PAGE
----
Following a report just published by London Imperial College containment measures saved in Italy 38.000 lives.
Following the emergence of a novel coronavirus (SARS-CoV-2) and its spread outside of China, Europe is now experiencing large epidemics.
In response, many European countries have implemented unprecedented non-pharmaceutical interventions including case isolation, the closure of schools and universities, banning of mass gatherings and/or public events, and most recently, widescale social distancing including local and national lockdowns.
In this report, Imperial College uses a semi-mechanistic Bayesian hierarchical model to attempt to infer the impact of these interventions across 11 European countries.
Our methods assume that changes in the reproductive number – a measure of transmission – are an immediate response to these interventions being implemented rather than broader gradual changes in behaviour.
Imperial College model estimates these changes by calculating backwards from the deaths observed over time to estimate transmission that occurred several weeks prior, allowing for the time lag between infection and death.
One of the key assumptions of the model is that each intervention has the same effect on the reproduction number across countries and over time.
This allows us to leverage a greater amount of data across Europe to estimate these effects. It also means that our results are driven strongly by the data from countries with more advanced epidemics, and earlier interventions, such as Italy and Spain.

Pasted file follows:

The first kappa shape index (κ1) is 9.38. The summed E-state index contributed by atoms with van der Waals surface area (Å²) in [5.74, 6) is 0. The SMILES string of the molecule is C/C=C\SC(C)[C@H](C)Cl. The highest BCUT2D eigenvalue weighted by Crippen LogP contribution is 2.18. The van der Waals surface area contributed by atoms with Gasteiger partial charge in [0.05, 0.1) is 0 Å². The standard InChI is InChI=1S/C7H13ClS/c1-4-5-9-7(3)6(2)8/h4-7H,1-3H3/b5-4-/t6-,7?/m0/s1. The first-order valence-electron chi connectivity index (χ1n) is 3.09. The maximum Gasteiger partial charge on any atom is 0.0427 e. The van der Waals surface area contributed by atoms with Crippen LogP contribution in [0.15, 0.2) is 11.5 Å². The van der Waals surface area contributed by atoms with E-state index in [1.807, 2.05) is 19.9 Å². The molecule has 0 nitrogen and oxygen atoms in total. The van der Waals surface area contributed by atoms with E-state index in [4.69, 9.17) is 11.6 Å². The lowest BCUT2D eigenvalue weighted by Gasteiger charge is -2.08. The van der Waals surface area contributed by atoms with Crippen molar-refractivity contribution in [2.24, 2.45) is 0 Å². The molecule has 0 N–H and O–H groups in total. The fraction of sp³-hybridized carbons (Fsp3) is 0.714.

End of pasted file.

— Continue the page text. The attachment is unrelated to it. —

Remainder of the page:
Imperial College finds that the slowing growth in daily reported deaths in Italy is consistent with a significant impact of interventions implemented several weeks earlier.
In Italy, it’s estimated that the effective reproduction number, Rt, dropped to close to 1 around the time of lockdown (11th March), although with a high level of uncertainty.
Overall, it’s estimated that countries have managed to reduce their reproduction number and estimates have wide credible intervals and contain 1 for countries that have implemented all interventions considered in our analysis.
This means that the reproduction number may be above or below this value. With current interventions remaining in place to at least the end of March, it’s estimated that interventions across all 11 countries will have averted 59,000 deaths up to 31 March [95% credible interval 21,000-120,000].
Many more deaths will be averted through ensuring that interventions remain in place until transmission drops to low levels.
It’s estimated that, across all 11 countries between 7 and 43 million individuals have been infected with SARS-CoV-2 up to 28th March, representing between 1.88% and 11.43% of the population.
The proportion of the population infected is estimated to be highest in Spain followed by Italy and lowest in Germany and Norway, reflecting the relative stages of the epidemics. Given the lag of 2-3 weeks between when transmission changes occur and when their impact can be observed in trends in mortality, for most of the countries considered here it remains too early to be certain that recent interventions have been effective.
If interventions in countries at earlier stages of their epidemic, such as Germany or the UK, are more or less effective than they were in the countries with advanced epidemics, on which estimates are largely based, or if interventions have improved or worsened over time, then estimates of the reproduction number and deaths averted would change accordingly.
It is therefore critical that the current interventions remain in place and trends in cases and deaths are closely monitored in the coming days and weeks to provide reassurance that transmission of SARS-Cov-2 is slowing.
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